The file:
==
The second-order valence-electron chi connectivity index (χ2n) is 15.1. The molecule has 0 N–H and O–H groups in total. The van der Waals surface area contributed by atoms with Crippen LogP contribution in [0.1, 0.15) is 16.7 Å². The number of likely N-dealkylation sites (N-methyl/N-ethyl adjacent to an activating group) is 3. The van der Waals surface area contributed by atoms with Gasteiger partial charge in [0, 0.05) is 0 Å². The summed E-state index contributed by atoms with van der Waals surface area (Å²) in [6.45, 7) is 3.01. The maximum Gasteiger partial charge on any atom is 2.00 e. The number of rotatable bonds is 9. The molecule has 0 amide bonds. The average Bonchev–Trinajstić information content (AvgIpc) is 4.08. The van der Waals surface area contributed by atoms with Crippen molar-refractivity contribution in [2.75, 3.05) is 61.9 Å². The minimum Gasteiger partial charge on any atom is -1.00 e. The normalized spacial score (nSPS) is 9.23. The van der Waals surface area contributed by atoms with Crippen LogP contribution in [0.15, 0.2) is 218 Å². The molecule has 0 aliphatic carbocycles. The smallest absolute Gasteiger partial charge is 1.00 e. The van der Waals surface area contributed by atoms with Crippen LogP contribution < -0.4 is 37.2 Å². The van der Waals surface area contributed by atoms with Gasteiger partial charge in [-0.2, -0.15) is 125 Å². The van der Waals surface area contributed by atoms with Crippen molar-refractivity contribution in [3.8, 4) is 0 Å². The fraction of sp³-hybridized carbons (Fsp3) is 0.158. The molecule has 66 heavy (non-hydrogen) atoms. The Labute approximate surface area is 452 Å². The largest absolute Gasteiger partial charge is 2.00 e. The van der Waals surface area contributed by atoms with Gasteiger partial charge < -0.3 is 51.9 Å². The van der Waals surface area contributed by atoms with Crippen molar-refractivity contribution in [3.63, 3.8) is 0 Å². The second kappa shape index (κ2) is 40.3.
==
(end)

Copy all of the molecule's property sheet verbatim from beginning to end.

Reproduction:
The second-order valence-electron chi connectivity index (χ2n) is 15.1. The molecule has 0 N–H and O–H groups in total. The van der Waals surface area contributed by atoms with Crippen LogP contribution in [0.1, 0.15) is 16.7 Å². The number of likely N-dealkylation sites (N-methyl/N-ethyl adjacent to an activating group) is 3. The van der Waals surface area contributed by atoms with Gasteiger partial charge in [0, 0.05) is 0 Å². The summed E-state index contributed by atoms with van der Waals surface area (Å²) in [6.45, 7) is 3.01. The maximum Gasteiger partial charge on any atom is 2.00 e. The number of rotatable bonds is 9. The molecule has 0 amide bonds. The average Bonchev–Trinajstić information content (AvgIpc) is 4.08. The van der Waals surface area contributed by atoms with Crippen molar-refractivity contribution in [2.75, 3.05) is 61.9 Å². The minimum Gasteiger partial charge on any atom is -1.00 e. The normalized spacial score (nSPS) is 9.23. The van der Waals surface area contributed by atoms with Crippen LogP contribution in [0.15, 0.2) is 218 Å². The molecule has 0 aliphatic carbocycles. The smallest absolute Gasteiger partial charge is 1.00 e. The van der Waals surface area contributed by atoms with Crippen LogP contribution < -0.4 is 37.2 Å². The van der Waals surface area contributed by atoms with Gasteiger partial charge in [-0.2, -0.15) is 125 Å². The van der Waals surface area contributed by atoms with Crippen molar-refractivity contribution in [3.8, 4) is 0 Å². The fraction of sp³-hybridized carbons (Fsp3) is 0.158. The molecule has 66 heavy (non-hydrogen) atoms. The Labute approximate surface area is 452 Å². The largest absolute Gasteiger partial charge is 2.00 e. The van der Waals surface area contributed by atoms with Gasteiger partial charge < -0.3 is 51.9 Å². The van der Waals surface area contributed by atoms with Crippen molar-refractivity contribution in [3.63, 3.8) is 0 Å². The second kappa shape index (κ2) is 40.3.